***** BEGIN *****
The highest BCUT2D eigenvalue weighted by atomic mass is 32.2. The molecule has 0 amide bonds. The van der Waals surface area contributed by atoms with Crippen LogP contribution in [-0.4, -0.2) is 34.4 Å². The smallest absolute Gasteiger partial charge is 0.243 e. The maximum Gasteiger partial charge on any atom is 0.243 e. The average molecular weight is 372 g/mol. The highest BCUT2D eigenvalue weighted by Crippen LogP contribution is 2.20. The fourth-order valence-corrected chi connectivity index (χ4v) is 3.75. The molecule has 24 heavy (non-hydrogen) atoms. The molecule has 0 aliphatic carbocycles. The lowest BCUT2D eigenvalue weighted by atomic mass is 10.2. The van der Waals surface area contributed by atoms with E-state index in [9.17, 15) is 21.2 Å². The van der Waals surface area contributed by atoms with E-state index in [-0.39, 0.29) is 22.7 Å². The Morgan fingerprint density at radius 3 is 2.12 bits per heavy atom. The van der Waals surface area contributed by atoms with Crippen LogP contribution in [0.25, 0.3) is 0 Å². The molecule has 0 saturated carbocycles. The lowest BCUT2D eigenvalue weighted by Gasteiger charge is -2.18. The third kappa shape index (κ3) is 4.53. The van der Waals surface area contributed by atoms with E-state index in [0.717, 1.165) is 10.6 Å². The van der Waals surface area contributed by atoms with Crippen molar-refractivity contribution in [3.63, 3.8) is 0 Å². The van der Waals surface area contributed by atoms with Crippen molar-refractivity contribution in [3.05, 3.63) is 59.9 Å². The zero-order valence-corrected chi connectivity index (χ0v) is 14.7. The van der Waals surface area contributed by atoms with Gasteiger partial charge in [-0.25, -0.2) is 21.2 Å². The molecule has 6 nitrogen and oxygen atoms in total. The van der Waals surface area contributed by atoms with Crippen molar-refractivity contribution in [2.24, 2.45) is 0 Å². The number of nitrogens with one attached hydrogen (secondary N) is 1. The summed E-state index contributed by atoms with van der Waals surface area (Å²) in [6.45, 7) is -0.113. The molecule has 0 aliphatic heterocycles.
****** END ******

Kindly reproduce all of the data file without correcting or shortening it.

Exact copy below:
The highest BCUT2D eigenvalue weighted by atomic mass is 32.2. The molecule has 0 amide bonds. The van der Waals surface area contributed by atoms with Crippen LogP contribution in [-0.4, -0.2) is 34.4 Å². The smallest absolute Gasteiger partial charge is 0.243 e. The maximum Gasteiger partial charge on any atom is 0.243 e. The average molecular weight is 372 g/mol. The highest BCUT2D eigenvalue weighted by Crippen LogP contribution is 2.20. The fourth-order valence-corrected chi connectivity index (χ4v) is 3.75. The molecule has 24 heavy (non-hydrogen) atoms. The molecule has 0 aliphatic carbocycles. The lowest BCUT2D eigenvalue weighted by atomic mass is 10.2. The van der Waals surface area contributed by atoms with E-state index in [9.17, 15) is 21.2 Å². The van der Waals surface area contributed by atoms with E-state index in [-0.39, 0.29) is 22.7 Å². The Morgan fingerprint density at radius 3 is 2.12 bits per heavy atom. The van der Waals surface area contributed by atoms with Crippen LogP contribution in [0.25, 0.3) is 0 Å². The molecule has 0 saturated carbocycles. The lowest BCUT2D eigenvalue weighted by Gasteiger charge is -2.18. The third kappa shape index (κ3) is 4.53. The van der Waals surface area contributed by atoms with E-state index in [0.717, 1.165) is 10.6 Å². The van der Waals surface area contributed by atoms with Crippen molar-refractivity contribution in [3.63, 3.8) is 0 Å². The van der Waals surface area contributed by atoms with Crippen molar-refractivity contribution in [3.05, 3.63) is 59.9 Å². The zero-order valence-corrected chi connectivity index (χ0v) is 14.7. The van der Waals surface area contributed by atoms with Gasteiger partial charge in [-0.25, -0.2) is 21.2 Å². The molecule has 6 nitrogen and oxygen atoms in total. The van der Waals surface area contributed by atoms with Crippen molar-refractivity contribution in [2.24, 2.45) is 0 Å². The number of nitrogens with one attached hydrogen (secondary N) is 1. The summed E-state index contributed by atoms with van der Waals surface area (Å²) in [6.45, 7) is -0.113. The molecule has 0 aliphatic heterocycles.